As far as downsides, mileage is a big one: 10 MPG if we’re lucky. That will be incentive to drive less, drive slower, and spend more time parked enjoying the sights instead of moving from place to place. The size of the RV will also be a problem depending on where we want to go. Even though we clock in on the “smaller” side, we’ve already found at least one destination we would be over-sized (limited to 20 ft). We were initially looking for something smaller because of these concerns, but for the price, this seemed like a good compromise between size and space/storage for living out of full time.
How We Ended Up Buying an RV
If you hadn’t already guessed, buying an RV wasn’t a long premeditated decision. In fact, it all started with a random encounter during a walk.
We knew we would be moving, and have at least one cross-country drive ahead of us. We were also playing with the idea of being a bit nomadic, bouncing between short term rentals and hotels until we found a new place to hang our hats. One day, while walking the dogs, I came across a camper van parked on the street with a for sale sign. That got the gears turning, and since then we have been idly looking at a variety of RV’s on Craigslist including trailers, camper-vans, and different kinds of motorhomes. We learned a few things along the way:
- Used motorhomes are really cheap! Presumably, there are reasons to buy one brand new, the only one I can think of is that you like being able to hear the sound of depreciation as you stand next to it.
- Even “small” motorhomes are really big. People will tell you our 24 ft Winnebago Minnie is “small”: it’s not, it’s gigantic.
- Trailers are interesting, but to find one that is tow-able by a normal sized luxury car, you have to go “retro”, and you pay a premium for retro.
- Campervans / Class-B RVs are reasonably sized and don’t have a lot of disadvantages of their larger cousins, however there are fewer of them available on the used market, and thus they seem to end up being comparatively more expensive.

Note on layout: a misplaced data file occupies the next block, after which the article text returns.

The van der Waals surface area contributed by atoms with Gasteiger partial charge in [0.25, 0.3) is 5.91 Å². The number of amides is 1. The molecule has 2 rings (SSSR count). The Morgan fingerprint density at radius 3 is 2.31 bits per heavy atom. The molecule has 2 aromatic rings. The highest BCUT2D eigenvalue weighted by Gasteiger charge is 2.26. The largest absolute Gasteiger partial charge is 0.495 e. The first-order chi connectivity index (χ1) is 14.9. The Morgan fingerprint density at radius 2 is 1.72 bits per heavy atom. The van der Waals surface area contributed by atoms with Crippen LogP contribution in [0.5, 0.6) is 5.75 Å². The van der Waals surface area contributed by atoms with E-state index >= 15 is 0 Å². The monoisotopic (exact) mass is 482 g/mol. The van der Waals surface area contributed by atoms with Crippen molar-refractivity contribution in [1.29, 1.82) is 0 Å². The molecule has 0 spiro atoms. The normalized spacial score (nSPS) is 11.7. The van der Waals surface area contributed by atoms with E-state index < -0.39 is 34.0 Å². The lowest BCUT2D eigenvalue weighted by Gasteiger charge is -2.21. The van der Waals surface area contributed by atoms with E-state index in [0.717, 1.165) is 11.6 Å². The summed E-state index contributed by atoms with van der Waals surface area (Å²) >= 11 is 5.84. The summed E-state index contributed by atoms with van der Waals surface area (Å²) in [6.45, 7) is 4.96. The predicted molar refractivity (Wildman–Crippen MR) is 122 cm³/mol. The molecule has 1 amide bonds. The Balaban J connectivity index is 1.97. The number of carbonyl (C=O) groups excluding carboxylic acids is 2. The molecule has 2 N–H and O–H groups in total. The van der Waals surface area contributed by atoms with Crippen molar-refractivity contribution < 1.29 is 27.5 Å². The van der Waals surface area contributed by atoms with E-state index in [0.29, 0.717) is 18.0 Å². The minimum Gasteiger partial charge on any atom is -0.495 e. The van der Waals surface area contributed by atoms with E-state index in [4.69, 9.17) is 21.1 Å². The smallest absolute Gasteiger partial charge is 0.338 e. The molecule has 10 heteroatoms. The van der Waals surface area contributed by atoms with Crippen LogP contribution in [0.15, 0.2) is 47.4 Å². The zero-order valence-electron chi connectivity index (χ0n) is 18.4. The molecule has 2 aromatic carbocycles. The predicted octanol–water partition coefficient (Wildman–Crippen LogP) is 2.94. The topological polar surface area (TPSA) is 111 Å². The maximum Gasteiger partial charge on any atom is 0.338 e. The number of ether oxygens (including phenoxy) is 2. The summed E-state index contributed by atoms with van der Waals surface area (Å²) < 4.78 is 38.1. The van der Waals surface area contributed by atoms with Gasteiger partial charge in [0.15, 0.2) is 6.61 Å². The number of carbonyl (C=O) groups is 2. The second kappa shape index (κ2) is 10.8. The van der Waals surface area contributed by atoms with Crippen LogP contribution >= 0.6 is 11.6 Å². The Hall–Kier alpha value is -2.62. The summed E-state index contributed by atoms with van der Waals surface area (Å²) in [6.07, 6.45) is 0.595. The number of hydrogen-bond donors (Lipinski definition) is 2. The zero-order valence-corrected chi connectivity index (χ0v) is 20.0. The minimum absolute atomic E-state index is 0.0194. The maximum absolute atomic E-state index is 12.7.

I have some guesses about why used large motorhomes are so cheap on the secondary market: they are big, unwieldy, and a pain to store. In our case, even after measuring two or three times to verify that Minnie would fit on the driveway, we got it home to find out that it didn’t quite work out: I measured the width of the driveway correctly, but forgot to account for how tall she is, and the fact that roof juts out over the driveway…
You don’t have to look at used motorhomes for too long to find someone who obviously needs to get rid of it because they are in financial straits and finally realizes paying storage for an RV they never use is not a good idea. Similarly, you come across quite a few people who were “gifted” RVs from elderly relatives and are subsequently left with the white elephant. Even if you don’t end up buying from one of these cases, the glut of motorhomes that people don’t use puts downward pressure on prices overall.
The only reason we think that a large motorhome makes sense for us right now is because we are more than happy to sell her whenever we are finished with her. Buying used and then selling seems like a great way of renting from Craigslist, and we avoid all the storage issues (except on our driveway).
Minnie’s previous owner was not one of the hard luck cases thankfully. She used to belong to a nice retired couple who had loved and cared for her, and were looking to move onto something bigger. When we found her, it seemed like a good fit for our purposes, at a great price, and we were very comfortable with the sellers, so we jumped on it.
And now, the open road awaits..